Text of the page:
Jets rookie Ahmad Gardner ready to earn ‘Sauce’ nickname

Ahmad Gardner has no problem earning his nickname.

The New York Jets’ rookie cornerback has gone by “Sauce” since he was a kid but veteran teammates want him to make a play in a regular-season game before they start using that moniker.

“I don’t mind. It happened in college,” Gardner said on the AP Pro Football Podcast. “It’s something that comes naturally. A playmaker is a playmaker. It’s not something I go into practice or games thinking I gotta do this so they can call me ‘Sauce.’ It’s just going to come naturally like it did in college.”

Gardner, who was selected No. 4 overall in the NFL draft after a standout career at Cincinnati, earned a starting job in training camp, beating out incumbent Bryce Hall.

“He’s been fantastic,” Jets coach Robert Saleh said. “Bryce Hall has had a very good training camp as well, but at the same time, with the overall body of work since OTAs, it’s clear that the kid is going to be pretty good.”

Gardner didn’t allow a touchdown in three seasons at Cincinnati. Of course, that’ll be tougher in the NFL. He’s already found the transition to the pros requires more film study.

“It’s not just the time. It’s more like I’m not just studying receivers, I gotta study receivers, tight ends, quarterbacks, even the offensive coordinator,” Gardner said. “I gotta see what kind of game plan they have, what kind of concept they like. So it’s more than just studying the best receiver that’s on the team like I used to do in college.”

Gardner has welcomed advice from D.J. Reed, the team’s other starting cornerback, safety Jordan Whitehead and Hall.

“He asks a lot of questions in the meeting room, and that just makes me want to ask questions as well because it’s like he’s trying to pick the cornerback coach’s brain,” Gardner said of Hall. “I was like, ’Oh yeah, I got certain questions I need to be asking, too.”

Gardner was the first of three players selected by the Jets in the first round, along with Ohio State wide receiver Garrett Wilson (No. 10) and Florida State defensive end Jermaine Johnson (No. 26).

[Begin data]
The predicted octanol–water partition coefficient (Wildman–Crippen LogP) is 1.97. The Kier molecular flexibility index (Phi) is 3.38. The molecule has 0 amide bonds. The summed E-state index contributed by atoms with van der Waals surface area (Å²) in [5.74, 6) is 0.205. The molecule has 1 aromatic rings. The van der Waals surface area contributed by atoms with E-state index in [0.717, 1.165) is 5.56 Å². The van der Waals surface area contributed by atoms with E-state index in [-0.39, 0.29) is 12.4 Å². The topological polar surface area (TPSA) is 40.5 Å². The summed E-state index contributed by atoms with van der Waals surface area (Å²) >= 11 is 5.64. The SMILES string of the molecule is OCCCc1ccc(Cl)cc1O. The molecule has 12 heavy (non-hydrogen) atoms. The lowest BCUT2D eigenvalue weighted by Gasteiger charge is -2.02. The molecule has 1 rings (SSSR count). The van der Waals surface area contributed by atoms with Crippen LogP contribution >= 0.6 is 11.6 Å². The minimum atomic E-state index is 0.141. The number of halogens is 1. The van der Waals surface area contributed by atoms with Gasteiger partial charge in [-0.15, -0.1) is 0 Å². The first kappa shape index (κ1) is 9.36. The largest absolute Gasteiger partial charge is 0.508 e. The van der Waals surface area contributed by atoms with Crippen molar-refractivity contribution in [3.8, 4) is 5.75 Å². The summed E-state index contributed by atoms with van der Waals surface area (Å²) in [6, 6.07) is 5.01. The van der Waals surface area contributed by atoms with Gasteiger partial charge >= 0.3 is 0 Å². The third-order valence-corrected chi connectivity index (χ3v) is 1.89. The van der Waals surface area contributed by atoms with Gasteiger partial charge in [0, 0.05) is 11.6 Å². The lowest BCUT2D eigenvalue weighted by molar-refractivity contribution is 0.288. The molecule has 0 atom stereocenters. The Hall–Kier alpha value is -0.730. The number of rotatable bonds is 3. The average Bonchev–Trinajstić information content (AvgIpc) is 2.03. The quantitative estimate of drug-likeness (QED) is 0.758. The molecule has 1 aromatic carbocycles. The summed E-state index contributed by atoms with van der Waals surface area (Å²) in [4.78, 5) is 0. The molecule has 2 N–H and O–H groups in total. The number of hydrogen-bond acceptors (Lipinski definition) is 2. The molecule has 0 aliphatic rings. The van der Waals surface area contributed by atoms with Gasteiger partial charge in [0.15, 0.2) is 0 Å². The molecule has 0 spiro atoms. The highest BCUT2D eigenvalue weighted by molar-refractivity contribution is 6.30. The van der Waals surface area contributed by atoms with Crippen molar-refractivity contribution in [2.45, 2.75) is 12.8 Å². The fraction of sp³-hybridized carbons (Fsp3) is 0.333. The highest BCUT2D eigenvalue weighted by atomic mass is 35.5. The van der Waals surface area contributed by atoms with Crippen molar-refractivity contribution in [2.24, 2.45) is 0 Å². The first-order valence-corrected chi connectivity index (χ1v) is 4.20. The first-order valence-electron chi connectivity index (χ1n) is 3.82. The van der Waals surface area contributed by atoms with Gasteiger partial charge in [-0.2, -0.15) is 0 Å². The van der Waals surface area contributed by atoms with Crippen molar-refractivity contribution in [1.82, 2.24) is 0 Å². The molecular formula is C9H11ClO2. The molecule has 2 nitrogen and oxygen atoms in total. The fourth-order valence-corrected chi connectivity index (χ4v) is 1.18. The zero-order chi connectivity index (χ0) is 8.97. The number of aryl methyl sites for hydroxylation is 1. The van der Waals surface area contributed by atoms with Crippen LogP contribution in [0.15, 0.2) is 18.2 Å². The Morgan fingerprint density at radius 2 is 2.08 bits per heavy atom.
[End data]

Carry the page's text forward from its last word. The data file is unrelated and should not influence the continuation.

There are high expectations in New York for Gardner and the Jets, who have the NFL’s longest active postseason drought at 11 years. The Jets aren’t considered a playoff contender, but fans want to see them playing meaningful games in December.

“We’re just taking it in,” Gardner said. “We’re not getting caught up in outside noise because that can damage teams if teams focus on it. We just have been having our head down and been grinding. All the free agents, all the new draft picks, all the people that have been on the team, we are all just buying into the program, buying into what Coach Saleh says. He’s a great Coach and he’s going to lead us the right way.”

Gardner, naturally, has already signed an endorsement deal for his signature sauce with Buffalo Wild Wings. He was scheduled to make an appearance Thursday night at one of their locations in Wayne, New Jersey, where he would be signing autographs in the new sauce.

“You know, me, sauce and Buffalo Wild Wings, we all just have a special connection,” Gardner said. “I think it’s just going to be natural. When I get there, it’s going to be easy. I’m looking forward to just being able to meet the fans, have them meet me and be able to have the first signing with sauce. That’s crazy.”

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AP Pro Football Writer Dennis Waszak Jr. contributed to this report.

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Follow Rob Maaddi on Twitter at https://twitter.com/robmaaddi

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More AP NFL coverage: https://apnews.com/hub/nfl and https://twitter.com/AP_NFL

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